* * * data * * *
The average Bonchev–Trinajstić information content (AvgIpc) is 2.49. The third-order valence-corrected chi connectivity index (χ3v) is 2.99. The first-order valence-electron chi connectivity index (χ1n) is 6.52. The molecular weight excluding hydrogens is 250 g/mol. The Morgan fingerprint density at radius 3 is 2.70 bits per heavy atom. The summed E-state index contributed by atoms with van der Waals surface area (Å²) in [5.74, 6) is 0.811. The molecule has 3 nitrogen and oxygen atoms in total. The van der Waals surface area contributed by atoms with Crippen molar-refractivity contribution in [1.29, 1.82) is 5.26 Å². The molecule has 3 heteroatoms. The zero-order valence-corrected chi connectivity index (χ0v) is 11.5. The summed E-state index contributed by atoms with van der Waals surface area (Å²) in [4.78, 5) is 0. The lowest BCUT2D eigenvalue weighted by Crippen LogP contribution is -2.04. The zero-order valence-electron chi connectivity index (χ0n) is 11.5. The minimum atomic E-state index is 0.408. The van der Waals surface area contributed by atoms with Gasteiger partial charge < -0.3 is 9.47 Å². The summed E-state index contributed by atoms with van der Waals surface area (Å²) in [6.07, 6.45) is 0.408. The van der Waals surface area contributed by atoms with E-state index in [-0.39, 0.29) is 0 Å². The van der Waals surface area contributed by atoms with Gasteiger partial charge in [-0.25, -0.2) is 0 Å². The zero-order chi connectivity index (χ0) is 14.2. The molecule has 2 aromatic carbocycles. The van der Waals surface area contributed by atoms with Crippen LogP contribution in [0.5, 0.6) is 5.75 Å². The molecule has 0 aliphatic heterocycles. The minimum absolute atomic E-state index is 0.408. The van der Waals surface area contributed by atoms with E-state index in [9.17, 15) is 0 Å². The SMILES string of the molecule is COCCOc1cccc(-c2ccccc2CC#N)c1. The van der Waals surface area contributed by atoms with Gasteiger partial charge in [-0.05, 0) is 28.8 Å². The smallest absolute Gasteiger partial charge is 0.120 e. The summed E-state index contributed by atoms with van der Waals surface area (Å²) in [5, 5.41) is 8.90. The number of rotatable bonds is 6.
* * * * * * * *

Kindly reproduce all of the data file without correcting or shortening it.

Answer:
The average Bonchev–Trinajstić information content (AvgIpc) is 2.49. The third-order valence-corrected chi connectivity index (χ3v) is 2.99. The first-order valence-electron chi connectivity index (χ1n) is 6.52. The molecular weight excluding hydrogens is 250 g/mol. The Morgan fingerprint density at radius 3 is 2.70 bits per heavy atom. The summed E-state index contributed by atoms with van der Waals surface area (Å²) in [5.74, 6) is 0.811. The molecule has 3 nitrogen and oxygen atoms in total. The van der Waals surface area contributed by atoms with Crippen molar-refractivity contribution in [1.29, 1.82) is 5.26 Å². The molecule has 3 heteroatoms. The zero-order valence-corrected chi connectivity index (χ0v) is 11.5. The summed E-state index contributed by atoms with van der Waals surface area (Å²) in [4.78, 5) is 0. The lowest BCUT2D eigenvalue weighted by Crippen LogP contribution is -2.04. The zero-order valence-electron chi connectivity index (χ0n) is 11.5. The minimum atomic E-state index is 0.408. The van der Waals surface area contributed by atoms with Gasteiger partial charge < -0.3 is 9.47 Å². The summed E-state index contributed by atoms with van der Waals surface area (Å²) in [6.07, 6.45) is 0.408. The van der Waals surface area contributed by atoms with E-state index in [-0.39, 0.29) is 0 Å². The van der Waals surface area contributed by atoms with Gasteiger partial charge in [-0.25, -0.2) is 0 Å². The zero-order chi connectivity index (χ0) is 14.2. The molecule has 2 aromatic carbocycles. The van der Waals surface area contributed by atoms with Crippen LogP contribution in [0.5, 0.6) is 5.75 Å². The molecule has 0 aliphatic heterocycles. The minimum absolute atomic E-state index is 0.408. The van der Waals surface area contributed by atoms with E-state index in [9.17, 15) is 0 Å². The SMILES string of the molecule is COCCOc1cccc(-c2ccccc2CC#N)c1. The van der Waals surface area contributed by atoms with Gasteiger partial charge in [-0.05, 0) is 28.8 Å². The smallest absolute Gasteiger partial charge is 0.120 e. The summed E-state index contributed by atoms with van der Waals surface area (Å²) in [5, 5.41) is 8.90. The number of rotatable bonds is 6.